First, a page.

Wednesday, July 09, 2008

A revolution in waste management

Cabinet last night, where I took through a strategy to overhaul the Council's waste management from 6th April 2009.

Currently, through the green boxes, we recycle about 22% of our waste. That's about par for the North East, but woeful compared with a natioanl average of 38%. And of course, there are plenty of drivers for change - the threat of global warming and the need to conserve resources has produced European and Government-inspired targets to which we will have to adhere, most notably the escalating landfill tax that imposes a penalty for every tonne of waste sent to landfill.

Last year the Council retendered its waste treatment, recycling and disposal contract, which was won by John Wade's at Aycliffe. As noted by my fellow blogger Cllr. Mike Barker, Wade's have invested in a state of the art facility that will lead to substantial benefits for Darlington residents. I was able to announce the full details last night.

Green box collection will continue, but will focus on paper, glass and cardboard. Over the years a significant number of residents have approached the Council about their desire to have cardboard included as part of the doorstep recycling scheme again, and we have listened.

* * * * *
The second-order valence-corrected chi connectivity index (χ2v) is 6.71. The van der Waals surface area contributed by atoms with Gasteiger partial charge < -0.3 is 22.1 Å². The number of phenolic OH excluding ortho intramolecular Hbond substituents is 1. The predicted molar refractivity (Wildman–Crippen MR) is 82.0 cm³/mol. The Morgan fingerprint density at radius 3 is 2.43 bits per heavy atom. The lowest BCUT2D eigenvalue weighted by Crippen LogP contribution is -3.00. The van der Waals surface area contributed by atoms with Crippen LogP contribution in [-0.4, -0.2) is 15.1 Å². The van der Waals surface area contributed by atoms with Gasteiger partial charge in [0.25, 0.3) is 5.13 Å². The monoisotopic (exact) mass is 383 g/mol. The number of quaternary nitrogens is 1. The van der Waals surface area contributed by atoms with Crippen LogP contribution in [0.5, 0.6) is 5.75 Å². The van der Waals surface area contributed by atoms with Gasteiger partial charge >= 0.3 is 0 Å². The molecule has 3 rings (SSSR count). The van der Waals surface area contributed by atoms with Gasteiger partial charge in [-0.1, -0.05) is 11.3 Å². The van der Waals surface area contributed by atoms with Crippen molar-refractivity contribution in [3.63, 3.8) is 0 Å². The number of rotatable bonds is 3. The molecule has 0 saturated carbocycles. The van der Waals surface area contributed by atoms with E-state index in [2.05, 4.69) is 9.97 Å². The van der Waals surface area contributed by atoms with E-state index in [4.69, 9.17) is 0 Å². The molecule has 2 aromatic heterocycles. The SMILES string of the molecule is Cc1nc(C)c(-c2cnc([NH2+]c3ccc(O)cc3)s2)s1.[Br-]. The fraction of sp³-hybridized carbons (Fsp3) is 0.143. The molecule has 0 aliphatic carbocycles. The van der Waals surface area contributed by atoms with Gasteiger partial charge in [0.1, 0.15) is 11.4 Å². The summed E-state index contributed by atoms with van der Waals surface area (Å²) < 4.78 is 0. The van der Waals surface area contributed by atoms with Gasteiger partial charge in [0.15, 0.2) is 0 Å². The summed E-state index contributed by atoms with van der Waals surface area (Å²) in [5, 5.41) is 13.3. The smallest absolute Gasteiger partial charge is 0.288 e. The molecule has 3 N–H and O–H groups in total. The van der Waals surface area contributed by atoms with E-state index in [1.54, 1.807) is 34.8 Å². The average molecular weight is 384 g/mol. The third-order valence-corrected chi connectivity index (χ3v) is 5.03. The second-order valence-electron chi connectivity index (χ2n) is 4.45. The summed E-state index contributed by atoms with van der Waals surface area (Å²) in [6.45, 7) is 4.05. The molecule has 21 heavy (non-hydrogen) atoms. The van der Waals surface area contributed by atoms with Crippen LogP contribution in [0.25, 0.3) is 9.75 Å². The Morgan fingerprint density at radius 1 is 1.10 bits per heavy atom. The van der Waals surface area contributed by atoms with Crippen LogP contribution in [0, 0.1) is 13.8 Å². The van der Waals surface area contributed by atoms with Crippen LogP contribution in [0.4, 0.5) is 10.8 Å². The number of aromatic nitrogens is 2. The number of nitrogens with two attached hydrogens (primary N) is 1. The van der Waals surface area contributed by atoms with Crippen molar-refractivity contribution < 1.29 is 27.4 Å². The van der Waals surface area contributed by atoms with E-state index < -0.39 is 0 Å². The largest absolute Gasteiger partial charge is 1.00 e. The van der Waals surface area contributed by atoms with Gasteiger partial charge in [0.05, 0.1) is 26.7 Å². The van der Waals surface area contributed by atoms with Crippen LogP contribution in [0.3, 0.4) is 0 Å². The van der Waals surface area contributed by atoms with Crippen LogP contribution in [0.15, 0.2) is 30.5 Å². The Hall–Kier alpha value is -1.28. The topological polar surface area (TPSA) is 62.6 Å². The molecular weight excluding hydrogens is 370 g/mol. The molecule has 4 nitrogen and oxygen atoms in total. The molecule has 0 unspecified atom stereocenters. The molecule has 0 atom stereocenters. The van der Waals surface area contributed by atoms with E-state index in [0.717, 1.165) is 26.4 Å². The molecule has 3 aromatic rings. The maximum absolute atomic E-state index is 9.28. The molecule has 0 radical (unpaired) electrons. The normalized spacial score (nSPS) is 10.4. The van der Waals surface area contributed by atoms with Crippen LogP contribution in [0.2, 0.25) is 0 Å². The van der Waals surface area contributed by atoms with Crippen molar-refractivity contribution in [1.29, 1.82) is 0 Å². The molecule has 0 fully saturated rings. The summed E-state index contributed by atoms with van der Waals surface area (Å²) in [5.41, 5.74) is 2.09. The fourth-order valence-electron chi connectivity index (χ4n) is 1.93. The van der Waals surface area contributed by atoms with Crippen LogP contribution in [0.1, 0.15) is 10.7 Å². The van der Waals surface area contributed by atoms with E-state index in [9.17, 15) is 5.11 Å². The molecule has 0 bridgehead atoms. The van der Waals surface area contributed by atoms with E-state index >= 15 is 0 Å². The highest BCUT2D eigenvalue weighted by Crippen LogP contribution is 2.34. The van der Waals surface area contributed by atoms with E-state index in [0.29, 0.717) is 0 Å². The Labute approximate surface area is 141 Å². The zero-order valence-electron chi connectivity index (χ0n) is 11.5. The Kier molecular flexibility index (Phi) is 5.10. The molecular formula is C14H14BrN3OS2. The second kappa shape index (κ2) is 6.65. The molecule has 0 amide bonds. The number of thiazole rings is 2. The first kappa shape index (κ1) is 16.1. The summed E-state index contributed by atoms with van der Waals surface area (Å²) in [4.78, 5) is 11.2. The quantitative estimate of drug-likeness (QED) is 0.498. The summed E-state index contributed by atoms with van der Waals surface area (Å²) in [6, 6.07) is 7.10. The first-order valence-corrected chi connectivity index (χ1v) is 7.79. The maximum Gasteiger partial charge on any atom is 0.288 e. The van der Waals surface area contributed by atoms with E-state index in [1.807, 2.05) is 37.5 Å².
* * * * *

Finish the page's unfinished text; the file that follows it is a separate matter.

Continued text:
Residents will njow be able to put plastics and metals (cans etc) in their black bags - this is because they will be sorted at the plant, removed, and recycled, although this will be a developing process as far as the plastics are concerned. Because Wades will have a mechanical biological treatment plant, water will be driven off from the black sacks once theyu enter the process, and they will be "composted" which means the organic matter (kitchen waste and the like) will be broken down.

The end result will be that between 50% and 60% of Darlington's household waste will be recyled or composted. Just 40% should go to landfill - a significant improvement on the current position.

Together with the good news as far as cardboard and the environmental benefits are concerned, I was also able to recommend to Cabinet that we do not pursue wheelie bins and the fortnightly collection of household refuse, as some councils have adopted. I know from conversations in my own ward that opinion is divided on the merits or otherwise of wheelie bins - that certainly isn't the case as far as fortnightly collections of refuse is concerned, where there is local and nationwide opposition. I'm glad that my recommendation to rule out such a scheme for Darlington was accepted by my cabinet colleagues.

This is another, but very important step, in our Making Waste Work strategy which will be unfolding over the next few months - reducing and reusing as much of our waste will be key elements of strategy too.

No comments: